The Future of Music Coalition [FMC], the alliance of musicians and music fans that conducts the nuts-and-bolts research on media consolidation that should be done by the Federal Communications Commission, has completed a groundbreaking study documenting the damage done to American culture by consolidation of radio-station ownership.

The report confirms what is already known, at least anecdotally, by anyone who has tried to listen to the radio since Congress, with the Telecommunications Act of 1996, essentially eliminated controls on the number of stations that can be owned by a single company. That change opened the way for Clear Channel Radio to expand from a relatively small company with a few dozen radio stations into a media conglomerate that now controls more than 1,200 stations nationwide.

Radio listeners and media activists have known for a long time that the one-size-fits-all-markets approach of Clear Channel and other big radio firms is no good for the public discourse or the culture.

Unfortunately, the FCC and Congress have resisted reform, claiming that consolidation is, if not good, at least benign.

The FMC report, “False Premises, False Promises: A Quantitative History of Ownership Consolidation in the Radio Industry,” confirms that listeners, musicians and activists have, indeed, been right to conclude that something is very wrong with consolidated radio.

“Radio consolidation has no demonstrated benefits for the public. Nor does it have any demonstrated benefits for the working people of the music and media industries, including DJs, programmers and musicians. The Telecom Act unleashed an unprecedented wave of radio mergers that left a highly consolidated national radio market and extremely consolidated local radio markets. Radio programming from the largest station groups remains focused on just a few formats–many of which overlap with each other, enhancing the homogenization of the airwaves,” explains Peter DiCola, the FMC research director who wrote the report.

DiCola, one of the country’s most respected analysts of media ownership issues, adds, “From the recent new-payola scandal to the even more recent acknowledgments that giant media conglomerates have begun to fail as business models, we can see that government and business are catching up to the reality that radio consolidation did not work. Instead, the Telecom Act worked to reduce competition, diversity and localism, doing precisely the opposite of Congress’s stated goals for the FCC’s media policy. Future debates about how to regulate information industries should look to the radio consolidation story for a warning about the dangers of consolidated control of a media platform.”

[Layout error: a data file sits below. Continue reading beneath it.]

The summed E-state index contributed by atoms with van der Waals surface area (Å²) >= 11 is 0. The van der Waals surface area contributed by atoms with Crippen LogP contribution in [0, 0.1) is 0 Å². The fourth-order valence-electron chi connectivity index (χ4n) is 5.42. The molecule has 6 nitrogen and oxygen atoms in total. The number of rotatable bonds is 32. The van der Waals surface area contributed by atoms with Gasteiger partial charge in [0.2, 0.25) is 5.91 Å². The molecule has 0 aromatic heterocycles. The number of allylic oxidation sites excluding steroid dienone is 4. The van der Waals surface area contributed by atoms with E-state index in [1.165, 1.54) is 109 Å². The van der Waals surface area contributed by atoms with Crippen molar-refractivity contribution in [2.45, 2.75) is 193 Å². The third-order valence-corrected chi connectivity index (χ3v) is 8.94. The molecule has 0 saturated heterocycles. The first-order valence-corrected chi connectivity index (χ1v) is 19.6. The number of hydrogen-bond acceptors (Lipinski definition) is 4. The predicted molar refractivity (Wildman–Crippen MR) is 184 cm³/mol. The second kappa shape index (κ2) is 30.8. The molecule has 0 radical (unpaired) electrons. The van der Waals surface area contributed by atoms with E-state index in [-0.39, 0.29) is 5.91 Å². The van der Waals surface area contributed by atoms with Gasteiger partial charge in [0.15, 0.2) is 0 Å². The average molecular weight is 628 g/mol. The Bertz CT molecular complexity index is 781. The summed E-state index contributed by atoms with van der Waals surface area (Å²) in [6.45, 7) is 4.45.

Among the specific conclusions of the report are that:

* The top four radio station owners have almost half of the listeners and the top ten owners have almost two-thirds of listeners. This means that a handful of companies control what the overwhelming majority of Americans hear on the radio.

* The “localness” of radio ownership–ownership by individuals who live in the community–declined by almost one-third between 1975 and 2005.

* Just fifteen formats make up three-quarters of all commercial programming. Moreover, radio formats with different names can overlap up to 80 percent of the time in terms of the songs played on them.

* Niche musical formats like classical, jazz, Americana, bluegrass, new rock and folk, where they exist, are provided almost exclusively by smaller station groups.

* Across 155 markets, radio listenership has declined over the past fourteen years, a 22 percent drop since its peak in 1989. The consolidation allowed by the Telecom Act has failed to reverse this trend. In fact, it may well have caused the trend to accelerate.

In addition to confirming the crisis, the Future of Music Coalition is making specific recommendations about how to address it. In particular, DiCola suggests that, while the FCC should certainly maintain the few ownership caps that remain in place, a case can be made for restoring more stringent caps on ownership–a move that could force the largest radio conglomerates to divest themselves of at least some of their stations.

“Ownership caps on radio-station ownership prevent concentration of economic, social and political power,” argues DiCola, who explains that by the standard measures of such things, concentration of radio-station ownership has reached a high level in the national market and dangerous levels in most local markets.

DiCola says “the FCC could justify a lower cap” and argues that a host of other reforms are necessary to restore localism and diversity–both in content and in ownership–to a radio industry that is rapidly losing both of those precious commodities.

“Radio has great importance for our culture, our economy and our democracy,” argues DiCola. “The public deserves to see it repaired.”


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